A teachers union in Sao Paulo voted Friday to continue a strike into its third month, reinforcing demands on Brazil's state governments that a recession cost-cutting drive not fall on educators.
Striking teachers filled the city's main Paulista Avenue after the vote. Members of the Official Teaching Professors Union of Sao Paulo, Brazil's largest state, insisted that state government officials negotiate with them as they seek higher salaries and relief from overcrowding.
Educators recently have canceled classes or clashed with police in several states. In Sao Paulo, the strike started in March, the union said.
“We were promised that we would be paid as much as other public employees, and it just hasn't happened,” Val Teresa Maria Alves, an elementary school teacher, said as union representatives boomed their commitment to the strike before the vote Friday. “And overcrowding has become unbearable. They have to invest in us, and the children.”
After nearly a decade of solid economic growth, Brazil is suffering from the effects of a recession, and as the government pushes to balance its budget, living standards are being rolled back for the first time in a generation. Public teachers have staged strikes of some form in more than a third of Brazil's states. In the southern state of Parana last month, more than 200 were injured as police cracked down on a teachers' protest with tear gas and rubber bullets.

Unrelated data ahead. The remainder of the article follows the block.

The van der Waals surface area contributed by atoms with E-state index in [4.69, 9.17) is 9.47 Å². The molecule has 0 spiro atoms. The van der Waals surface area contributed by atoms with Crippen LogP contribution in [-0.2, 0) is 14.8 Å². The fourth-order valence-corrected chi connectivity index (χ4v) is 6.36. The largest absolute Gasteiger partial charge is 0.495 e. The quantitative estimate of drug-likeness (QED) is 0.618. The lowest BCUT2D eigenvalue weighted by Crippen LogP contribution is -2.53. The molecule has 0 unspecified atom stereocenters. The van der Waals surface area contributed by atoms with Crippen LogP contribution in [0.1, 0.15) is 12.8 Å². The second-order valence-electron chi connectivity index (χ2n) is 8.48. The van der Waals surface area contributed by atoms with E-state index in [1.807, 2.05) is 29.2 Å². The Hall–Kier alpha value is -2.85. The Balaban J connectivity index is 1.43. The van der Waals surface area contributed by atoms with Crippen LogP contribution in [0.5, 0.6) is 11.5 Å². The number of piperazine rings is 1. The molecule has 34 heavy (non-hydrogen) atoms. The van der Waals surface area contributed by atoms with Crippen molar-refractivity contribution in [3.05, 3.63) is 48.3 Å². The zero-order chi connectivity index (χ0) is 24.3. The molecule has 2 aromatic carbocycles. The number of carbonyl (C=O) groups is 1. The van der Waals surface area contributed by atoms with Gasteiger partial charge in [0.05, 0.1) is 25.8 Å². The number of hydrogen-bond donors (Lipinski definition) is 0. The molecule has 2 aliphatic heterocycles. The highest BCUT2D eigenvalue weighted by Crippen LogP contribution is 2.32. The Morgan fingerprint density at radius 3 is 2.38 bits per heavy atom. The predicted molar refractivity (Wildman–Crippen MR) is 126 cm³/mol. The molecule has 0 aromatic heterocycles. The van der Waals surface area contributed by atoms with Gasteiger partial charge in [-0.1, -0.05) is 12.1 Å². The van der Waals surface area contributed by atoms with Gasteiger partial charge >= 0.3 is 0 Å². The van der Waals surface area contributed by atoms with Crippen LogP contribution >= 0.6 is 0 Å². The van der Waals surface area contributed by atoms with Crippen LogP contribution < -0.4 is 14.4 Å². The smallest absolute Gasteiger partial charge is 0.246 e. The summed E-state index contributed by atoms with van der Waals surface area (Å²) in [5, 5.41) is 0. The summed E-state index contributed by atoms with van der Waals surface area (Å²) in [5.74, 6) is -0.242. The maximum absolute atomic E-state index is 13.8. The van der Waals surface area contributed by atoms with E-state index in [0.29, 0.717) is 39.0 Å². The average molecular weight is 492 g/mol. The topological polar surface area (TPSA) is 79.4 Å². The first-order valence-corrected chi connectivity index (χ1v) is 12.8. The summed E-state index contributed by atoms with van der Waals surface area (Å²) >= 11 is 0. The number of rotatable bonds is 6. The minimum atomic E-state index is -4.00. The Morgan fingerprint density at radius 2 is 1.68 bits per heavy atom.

Those bloody scenes galvanized national opinion, and led the authorities in charge of education and police in the state to step down. In Sao Paulo, governor Geraldo Alckmin has downplayed the strike, saying at one point that it “did not exist,” and later pointed to average teacher absence rates of less than 5%.
The union, which represents the majority of São Paulo's teachers, rejected these figures Friday, saying that about half of union members had participated in the strike at some point.
“At my school, around 20% have stopped giving classes, like I have,” said Jacson Santana, a high school math teacher in the municipality of Aruja. “The bottom line is that our salaries have not even come close to keeping up with the rising cost of living.”
Bevins is a special correspondent.